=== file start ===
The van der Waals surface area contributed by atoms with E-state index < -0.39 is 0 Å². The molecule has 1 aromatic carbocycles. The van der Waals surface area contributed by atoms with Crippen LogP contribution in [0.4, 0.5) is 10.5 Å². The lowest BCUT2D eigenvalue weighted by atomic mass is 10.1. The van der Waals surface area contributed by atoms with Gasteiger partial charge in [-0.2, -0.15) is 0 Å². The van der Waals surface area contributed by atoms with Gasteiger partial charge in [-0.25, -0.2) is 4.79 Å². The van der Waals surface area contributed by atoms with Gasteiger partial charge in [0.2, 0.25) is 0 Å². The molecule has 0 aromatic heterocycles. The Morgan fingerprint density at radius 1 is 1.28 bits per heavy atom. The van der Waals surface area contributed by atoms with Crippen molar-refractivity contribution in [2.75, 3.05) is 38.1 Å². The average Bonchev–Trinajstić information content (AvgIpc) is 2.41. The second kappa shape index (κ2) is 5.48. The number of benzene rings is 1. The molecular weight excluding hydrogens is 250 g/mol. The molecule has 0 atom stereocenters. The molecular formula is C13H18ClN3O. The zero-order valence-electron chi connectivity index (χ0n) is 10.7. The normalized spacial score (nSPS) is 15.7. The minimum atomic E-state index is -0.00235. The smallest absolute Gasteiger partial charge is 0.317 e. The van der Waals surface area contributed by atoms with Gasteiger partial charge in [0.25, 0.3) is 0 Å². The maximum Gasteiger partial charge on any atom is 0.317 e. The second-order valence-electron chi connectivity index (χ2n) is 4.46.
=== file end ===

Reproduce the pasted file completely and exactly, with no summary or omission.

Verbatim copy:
The van der Waals surface area contributed by atoms with E-state index < -0.39 is 0 Å². The molecule has 1 aromatic carbocycles. The van der Waals surface area contributed by atoms with Crippen LogP contribution in [0.4, 0.5) is 10.5 Å². The lowest BCUT2D eigenvalue weighted by atomic mass is 10.1. The van der Waals surface area contributed by atoms with Gasteiger partial charge in [-0.2, -0.15) is 0 Å². The van der Waals surface area contributed by atoms with Gasteiger partial charge in [-0.25, -0.2) is 4.79 Å². The van der Waals surface area contributed by atoms with Gasteiger partial charge in [0.2, 0.25) is 0 Å². The molecule has 0 aromatic heterocycles. The Morgan fingerprint density at radius 1 is 1.28 bits per heavy atom. The van der Waals surface area contributed by atoms with Crippen molar-refractivity contribution in [2.75, 3.05) is 38.1 Å². The average Bonchev–Trinajstić information content (AvgIpc) is 2.41. The second kappa shape index (κ2) is 5.48. The number of benzene rings is 1. The molecular weight excluding hydrogens is 250 g/mol. The molecule has 0 atom stereocenters. The molecular formula is C13H18ClN3O. The zero-order valence-electron chi connectivity index (χ0n) is 10.7. The normalized spacial score (nSPS) is 15.7. The minimum atomic E-state index is -0.00235. The smallest absolute Gasteiger partial charge is 0.317 e. The van der Waals surface area contributed by atoms with Gasteiger partial charge in [0.25, 0.3) is 0 Å². The maximum Gasteiger partial charge on any atom is 0.317 e. The second-order valence-electron chi connectivity index (χ2n) is 4.46.